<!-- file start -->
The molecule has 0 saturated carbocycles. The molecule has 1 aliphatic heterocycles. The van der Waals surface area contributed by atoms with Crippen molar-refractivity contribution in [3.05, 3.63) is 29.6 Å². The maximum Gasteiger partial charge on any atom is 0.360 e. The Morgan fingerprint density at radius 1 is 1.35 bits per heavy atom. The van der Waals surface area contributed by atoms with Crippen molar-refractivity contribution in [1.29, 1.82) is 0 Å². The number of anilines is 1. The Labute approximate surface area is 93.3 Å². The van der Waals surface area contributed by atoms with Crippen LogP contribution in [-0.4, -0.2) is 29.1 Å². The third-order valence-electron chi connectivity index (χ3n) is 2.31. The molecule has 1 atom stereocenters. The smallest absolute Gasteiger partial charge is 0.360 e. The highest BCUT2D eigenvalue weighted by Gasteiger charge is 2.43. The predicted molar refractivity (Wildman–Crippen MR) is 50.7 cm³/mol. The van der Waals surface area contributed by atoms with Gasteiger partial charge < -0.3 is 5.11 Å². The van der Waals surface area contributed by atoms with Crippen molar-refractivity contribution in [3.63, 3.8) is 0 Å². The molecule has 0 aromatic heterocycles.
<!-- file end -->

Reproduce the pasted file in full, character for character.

The molecule has 0 saturated carbocycles. The molecule has 1 aliphatic heterocycles. The van der Waals surface area contributed by atoms with Crippen molar-refractivity contribution in [3.05, 3.63) is 29.6 Å². The maximum Gasteiger partial charge on any atom is 0.360 e. The Morgan fingerprint density at radius 1 is 1.35 bits per heavy atom. The van der Waals surface area contributed by atoms with Crippen molar-refractivity contribution in [1.29, 1.82) is 0 Å². The number of anilines is 1. The Labute approximate surface area is 93.3 Å². The van der Waals surface area contributed by atoms with Crippen LogP contribution in [-0.4, -0.2) is 29.1 Å². The third-order valence-electron chi connectivity index (χ3n) is 2.31. The molecule has 1 atom stereocenters. The smallest absolute Gasteiger partial charge is 0.360 e. The highest BCUT2D eigenvalue weighted by Gasteiger charge is 2.43. The predicted molar refractivity (Wildman–Crippen MR) is 50.7 cm³/mol. The van der Waals surface area contributed by atoms with Gasteiger partial charge < -0.3 is 5.11 Å². The van der Waals surface area contributed by atoms with Crippen molar-refractivity contribution in [3.63, 3.8) is 0 Å². The molecule has 0 aromatic heterocycles.